During her time in Second Life, Xiola has enjoyed many roles: DJ, designer, shopaholic, music event lover – and outside of her official account still finds time for many of these activities.

Pete Linden is the Lab’s Senior Director of Global Communications, a role which sees him leading the company’s PR work and managing the Marketing team, covering all of the Lab’s activities and products – Second Life, Blocksworld and Project Sansar.

He joined Linden Lab in 2009 from a PR firm which representing the company, and became a PR specialist and then PR Manager, before moving to manage the PR and communications team and thence to his current role, which includes overall management of all of the Lab’s communications activities – PR, marketing, communications and community management.

What were your first impressions on joining the Lab? Was it what you were expecting?   

Pete: For me it was, but part of that was because I’d had the good fortune of working with a number of people quite closely at Linden Lab for about three years before I made the move. I was working pretty closely with Catherine Linden Melissa Linden and some others at that time. So, I had a pretty good sense of what the company was like, how things worked here.

And obviously, that’s  changed over the past number of years; Linden, like Second Life has been through quite an evolution. But it’s still the most exciting and most fun job that I’ve ever had. It’s a great place to be.

Xiola: It’s interesting because I had actually been watching the careers page at Linden Lab for quite a while, waiting for the right opportunity to arise. The timing ended up being perfect and it worked-out really well.

One of Xiola's many looks
One of Xiola’s many looks

So that aside, I think – it’s a tough question, because like Pete mentioned, the people here are some of like the coolest, smartest people you’ll ever meet. So every day there’s something surprising. It’s kind of how I feel about the Second Life community, which sort-of makes sense, that the people working here, working on Second Life, have similarities with our community as well, because they are the community as well.

But there’s always some things that surprises me about people, and it’s almost, I would say, 99.9% of the time delightful. And so in that regard, I really didn’t know what to expect coming here, and I enjoyed that, actually. I was excited about something new and different, even though I had been a resident and understood the product from a resident’s perspective. My background had been more in straight Internet, web and e-commerce sites, and that sort of thing.

So I came here, and it was almost like, “These are my people! This is my tribe!” And it’s continued to be that way over the years, it’s very cool. But the people I have as friends before and after Linden Lab have that similarity. I really appreciate when people surprise me; and I definitely get that every day here.

I think Oz was talking about not going a week without the residents surprising him with something; that really is a common theme, I think, internally as well as externally. It’s really cool. You definitely have to be on your toes, but it’s fun!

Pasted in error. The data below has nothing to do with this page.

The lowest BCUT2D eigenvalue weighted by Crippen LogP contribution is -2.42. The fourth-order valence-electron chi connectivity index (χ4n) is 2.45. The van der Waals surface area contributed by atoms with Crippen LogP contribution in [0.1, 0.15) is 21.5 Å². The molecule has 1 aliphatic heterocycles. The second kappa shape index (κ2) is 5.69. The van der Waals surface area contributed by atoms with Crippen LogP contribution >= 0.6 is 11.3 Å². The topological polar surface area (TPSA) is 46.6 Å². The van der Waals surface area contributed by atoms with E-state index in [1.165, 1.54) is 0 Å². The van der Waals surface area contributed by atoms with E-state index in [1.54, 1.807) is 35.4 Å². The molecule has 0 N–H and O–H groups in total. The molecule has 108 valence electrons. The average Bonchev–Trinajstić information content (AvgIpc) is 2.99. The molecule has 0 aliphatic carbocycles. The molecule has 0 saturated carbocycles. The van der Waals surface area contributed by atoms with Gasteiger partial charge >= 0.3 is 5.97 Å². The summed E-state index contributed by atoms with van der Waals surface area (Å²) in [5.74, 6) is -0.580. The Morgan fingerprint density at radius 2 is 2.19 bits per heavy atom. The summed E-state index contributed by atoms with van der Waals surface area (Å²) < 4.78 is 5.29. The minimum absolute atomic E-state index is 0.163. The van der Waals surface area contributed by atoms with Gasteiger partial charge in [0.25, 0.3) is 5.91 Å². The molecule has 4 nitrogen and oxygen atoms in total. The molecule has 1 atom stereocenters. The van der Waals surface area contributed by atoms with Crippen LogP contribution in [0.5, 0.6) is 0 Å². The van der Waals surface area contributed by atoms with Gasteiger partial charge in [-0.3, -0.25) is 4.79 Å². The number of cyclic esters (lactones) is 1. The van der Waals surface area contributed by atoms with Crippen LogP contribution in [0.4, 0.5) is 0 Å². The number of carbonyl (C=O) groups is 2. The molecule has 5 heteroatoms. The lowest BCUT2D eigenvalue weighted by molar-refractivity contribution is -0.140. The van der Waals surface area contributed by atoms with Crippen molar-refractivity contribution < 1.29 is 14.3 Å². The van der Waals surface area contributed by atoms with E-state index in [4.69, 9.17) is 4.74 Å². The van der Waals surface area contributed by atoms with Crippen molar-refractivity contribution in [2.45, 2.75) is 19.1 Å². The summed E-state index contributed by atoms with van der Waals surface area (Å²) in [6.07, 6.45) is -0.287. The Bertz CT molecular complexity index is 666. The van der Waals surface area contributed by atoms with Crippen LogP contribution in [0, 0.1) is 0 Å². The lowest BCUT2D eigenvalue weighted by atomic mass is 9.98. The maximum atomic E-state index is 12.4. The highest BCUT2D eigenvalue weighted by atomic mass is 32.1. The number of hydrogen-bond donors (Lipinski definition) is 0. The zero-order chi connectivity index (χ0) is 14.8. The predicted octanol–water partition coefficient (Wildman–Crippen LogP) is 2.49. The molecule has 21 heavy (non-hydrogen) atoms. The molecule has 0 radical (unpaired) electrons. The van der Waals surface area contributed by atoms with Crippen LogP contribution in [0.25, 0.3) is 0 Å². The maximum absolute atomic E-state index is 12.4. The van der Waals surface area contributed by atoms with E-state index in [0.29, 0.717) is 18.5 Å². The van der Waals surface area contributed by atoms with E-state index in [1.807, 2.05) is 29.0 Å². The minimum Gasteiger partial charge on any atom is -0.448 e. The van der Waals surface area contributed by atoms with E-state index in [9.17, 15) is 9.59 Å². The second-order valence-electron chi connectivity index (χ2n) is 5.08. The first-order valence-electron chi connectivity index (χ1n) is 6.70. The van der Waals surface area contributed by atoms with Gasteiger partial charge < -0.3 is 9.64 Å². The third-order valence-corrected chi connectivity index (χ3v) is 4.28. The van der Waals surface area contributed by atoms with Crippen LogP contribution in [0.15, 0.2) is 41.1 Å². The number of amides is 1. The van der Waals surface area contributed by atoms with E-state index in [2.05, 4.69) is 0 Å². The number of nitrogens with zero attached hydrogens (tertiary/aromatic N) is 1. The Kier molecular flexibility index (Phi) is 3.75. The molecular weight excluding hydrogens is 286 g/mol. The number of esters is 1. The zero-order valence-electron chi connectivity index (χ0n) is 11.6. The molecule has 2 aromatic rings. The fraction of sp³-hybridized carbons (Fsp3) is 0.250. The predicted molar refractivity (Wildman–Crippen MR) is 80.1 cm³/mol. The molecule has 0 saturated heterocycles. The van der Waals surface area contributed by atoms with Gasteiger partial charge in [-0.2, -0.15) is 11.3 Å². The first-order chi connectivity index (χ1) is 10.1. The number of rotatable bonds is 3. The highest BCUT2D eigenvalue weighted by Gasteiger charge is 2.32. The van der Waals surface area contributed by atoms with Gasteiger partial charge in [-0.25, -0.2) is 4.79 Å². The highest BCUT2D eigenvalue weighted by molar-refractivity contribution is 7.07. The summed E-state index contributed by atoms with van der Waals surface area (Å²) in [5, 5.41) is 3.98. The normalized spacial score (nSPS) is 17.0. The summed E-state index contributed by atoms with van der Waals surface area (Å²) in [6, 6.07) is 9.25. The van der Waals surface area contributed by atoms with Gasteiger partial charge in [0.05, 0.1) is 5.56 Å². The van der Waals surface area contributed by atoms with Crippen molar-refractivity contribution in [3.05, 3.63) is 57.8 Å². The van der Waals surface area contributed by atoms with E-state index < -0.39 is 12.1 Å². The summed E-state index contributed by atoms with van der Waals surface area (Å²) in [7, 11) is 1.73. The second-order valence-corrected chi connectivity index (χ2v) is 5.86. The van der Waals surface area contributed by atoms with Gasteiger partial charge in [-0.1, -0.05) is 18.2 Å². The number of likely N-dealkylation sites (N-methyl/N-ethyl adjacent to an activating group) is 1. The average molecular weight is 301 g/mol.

Do you still use your other avatar?

Xiola: Every day, actually. Well, lately because of all the Second Life 13th Birthday coordination stuff, I’ve definitely been spending more time on Xiola, even “after hours”, even though no such thing really exists. So, my alt has been a little bit neglected. But I still actually log her in every day, if only to check notices and note cards, as my alt is a creator and I want to make sure I stay on top of that stuff as well. I would hate to go a few days and come back to note cards from customers or something like that, wondering, “what the heck?”

So I spend time on my alt every day. and between her and Xiola, spend a lot of Lindens updating our avatars all the time!

I guess from a marketing and community point of view though, having the alt allows you to do a certain amount of mystery shopping and see how people are engaged in the community. Do you get a lot of feedback on the alt?

Xiola: I do. So, I mean obviously it not like I go around interviewing people or asking when I’m on my alt, that would be a little obvious. But I hang out in places, and people will be having conversations about things, and you definitely get a different perspective when folks don’t know there’s a Linden present. And I try to treat it that way; I mean when I’m doing alt things, I respect the alt code, I’m a resident right now, not a Linden! So there’s definitely some interesting things.

And even some of the outside Second Life stuff, some of the communities that exist on Plurk and Facebook; they definitely have a different perspective. But funnily enough, it’s sort-of like they say, two different parties can have the same goal, but they’re just using different words for it; at the end of the day, I think at the end of the day, a lot of it aligns. And maybe it’s just coming from a different perspective,  the feedback I hear externally and the feedback I hear in here, I think a lot of it actually lines up really well. So that’s kind of kismet and kind of cool.